According to Kulhanek, Plaintiff's claim has no scientific basis because there cannot be spontaneous sparks without the insertion of a metal object or appliance plug into an outlet. (D.I. 57 at Ex. D). If an outlet is defective it will normally cause a short circuit when a metal object or appliance plug is inserted and the amperage of the outlet is exceeded. (Id.). When this happens, the circuit breaker will trip and the electricity will shut off as a safety feature. (Id.). Kulhanek states that if the outlet was defective, until grounded, [3] the circuit would be incomplete and no electricity would flow and, thus, no sparks or shocking would occur. (Id.).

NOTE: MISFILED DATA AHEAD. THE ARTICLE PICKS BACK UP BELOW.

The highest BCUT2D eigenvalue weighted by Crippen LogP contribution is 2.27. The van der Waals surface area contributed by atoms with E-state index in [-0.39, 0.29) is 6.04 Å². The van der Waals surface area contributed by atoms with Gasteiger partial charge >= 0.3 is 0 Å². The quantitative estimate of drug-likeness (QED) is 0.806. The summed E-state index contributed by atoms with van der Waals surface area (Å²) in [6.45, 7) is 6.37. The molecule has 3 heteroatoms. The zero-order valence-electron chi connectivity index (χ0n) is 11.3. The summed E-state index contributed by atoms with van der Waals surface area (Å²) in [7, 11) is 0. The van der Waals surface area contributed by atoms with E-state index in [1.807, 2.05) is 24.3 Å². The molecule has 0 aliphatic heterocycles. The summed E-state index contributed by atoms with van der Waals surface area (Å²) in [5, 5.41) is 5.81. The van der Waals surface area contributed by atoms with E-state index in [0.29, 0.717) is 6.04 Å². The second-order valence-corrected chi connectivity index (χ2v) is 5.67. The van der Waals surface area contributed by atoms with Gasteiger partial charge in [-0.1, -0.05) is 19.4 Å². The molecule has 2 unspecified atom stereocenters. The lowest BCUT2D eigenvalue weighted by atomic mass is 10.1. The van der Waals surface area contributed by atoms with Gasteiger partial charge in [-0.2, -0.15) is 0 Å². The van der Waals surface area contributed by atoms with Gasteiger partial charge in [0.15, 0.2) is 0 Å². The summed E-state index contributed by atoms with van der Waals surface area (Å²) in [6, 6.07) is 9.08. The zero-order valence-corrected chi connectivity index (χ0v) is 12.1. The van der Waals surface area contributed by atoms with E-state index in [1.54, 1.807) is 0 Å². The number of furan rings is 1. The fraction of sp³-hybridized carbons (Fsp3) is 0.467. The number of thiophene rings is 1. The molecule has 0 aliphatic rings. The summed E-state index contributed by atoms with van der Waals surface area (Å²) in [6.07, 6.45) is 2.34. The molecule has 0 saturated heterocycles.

Plaintiff states that he is a "certified home/building inspector[, ] trained to inspect home/and multi-unit building general, structural, 'electrical,' plumbing, 'HVAC,' kitchen, general interior, general exterior, conditions and report condition observations." (D.I. 62 at pp. 74-75). Plaintiff refutes Kulhanek's statements on the basis of his personal knowledge, expert opinion, and observations. (Id. at p. 75). Plaintiff states that no power outage/short circuit happened and therefore, the circuit was closed, allowing the flow of electricity to create sparking, but the circuit breaker safety did not trip and the ground fault circuit interrupter was not functioning and did not operate. (Id.) Plaintiff states that he believes a previous occupant jammed something within the outlet causing the defect, and the "unnoticed (defect cause) was caused by something that was (jammed/stuck) within the outlet which broke the interior barrier from one side to the other closing the circuit causing the sparks." (Id. at 76). Plaintiff states that the sparks were not caused by him or by a stinger. (Id.).